If you have spent more than 3 months in a country with a high risk of yellow fever prior to your departure to Malaysia, you will have to provide an international certificate of vaccination against yellow fever.
Note that such a vaccination takes ten days before being effective. Special caution is advised with yellow fever vaccinations for infants between the ages of six months and one year as side effects are known to occur. If your child is this age, it must not get immunised to yellow fever!
Other vaccinations for Malaysia
Futher vaccinations that are recommended include the following:
- Hepatitis A
Aditionally, for a stay exceeding 4 weeks:
- Hepatitis B
- Japanese encephalitis
- Malaria and dengue
If you are travelling to Malaysia's tropical and regions you might be exposed to the danger of malaria and dengue fever infection. Infections of the latter usually increase during or after the rainy season. Both diseases are transmitted by mosquito bites, thus take extra precaution:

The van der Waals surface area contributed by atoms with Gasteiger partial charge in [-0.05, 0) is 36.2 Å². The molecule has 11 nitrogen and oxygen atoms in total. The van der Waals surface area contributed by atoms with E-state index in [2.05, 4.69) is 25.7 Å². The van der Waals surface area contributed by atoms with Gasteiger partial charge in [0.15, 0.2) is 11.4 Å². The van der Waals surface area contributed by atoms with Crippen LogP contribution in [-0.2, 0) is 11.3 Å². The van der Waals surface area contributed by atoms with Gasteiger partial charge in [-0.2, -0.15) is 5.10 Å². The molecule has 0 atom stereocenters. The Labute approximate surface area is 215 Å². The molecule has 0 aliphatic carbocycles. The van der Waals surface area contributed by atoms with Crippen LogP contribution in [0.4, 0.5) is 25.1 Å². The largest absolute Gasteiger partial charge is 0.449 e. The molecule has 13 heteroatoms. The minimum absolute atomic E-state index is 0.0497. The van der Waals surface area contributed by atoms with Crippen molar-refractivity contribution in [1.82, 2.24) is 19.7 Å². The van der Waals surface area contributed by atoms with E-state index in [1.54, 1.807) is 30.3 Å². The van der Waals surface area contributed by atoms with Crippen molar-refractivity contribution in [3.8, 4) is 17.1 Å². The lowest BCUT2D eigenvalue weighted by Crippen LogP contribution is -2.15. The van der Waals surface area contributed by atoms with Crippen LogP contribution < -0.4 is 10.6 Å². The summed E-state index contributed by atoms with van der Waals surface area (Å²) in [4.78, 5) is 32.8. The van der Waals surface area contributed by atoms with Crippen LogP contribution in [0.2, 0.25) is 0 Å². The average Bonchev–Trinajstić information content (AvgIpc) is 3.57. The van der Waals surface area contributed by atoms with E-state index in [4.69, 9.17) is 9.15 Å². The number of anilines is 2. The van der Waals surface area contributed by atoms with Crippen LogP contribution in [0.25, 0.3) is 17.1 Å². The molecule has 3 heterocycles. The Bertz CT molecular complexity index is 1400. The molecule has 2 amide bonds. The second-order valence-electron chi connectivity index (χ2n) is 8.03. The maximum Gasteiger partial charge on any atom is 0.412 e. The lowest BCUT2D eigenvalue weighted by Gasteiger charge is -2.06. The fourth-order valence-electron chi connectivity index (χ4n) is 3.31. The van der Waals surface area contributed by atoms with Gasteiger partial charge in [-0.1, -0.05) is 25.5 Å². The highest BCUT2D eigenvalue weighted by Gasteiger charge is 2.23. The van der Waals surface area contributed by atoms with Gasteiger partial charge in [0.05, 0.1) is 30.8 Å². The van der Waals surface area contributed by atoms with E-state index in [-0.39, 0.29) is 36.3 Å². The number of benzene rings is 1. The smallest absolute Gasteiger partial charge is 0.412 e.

- Wear light-coloured and long clothes
- Use insect repellents, both during the day (against dengue mosquitos) and night (malaria mosquitos are nocturnal)!
- If possible, sleep under a mosquito net
- To play it safe consult a tropical doctor before your departure. He can also advise you on what medicine you should have in your first-aid kit when travelling to Malaysia.
As regards food and water precautions Malaysia is generally a safe country. Tap water is safe to drink, only in rural areas is it recommended to drink boiled water. A high standard of food hygiene is provided by the Ministry of Health and those involved in food preparation or food vending undergo regular controls. Nevertheless, use your common sense when consuming food. Choose clean eating places and eat freshly prepared food.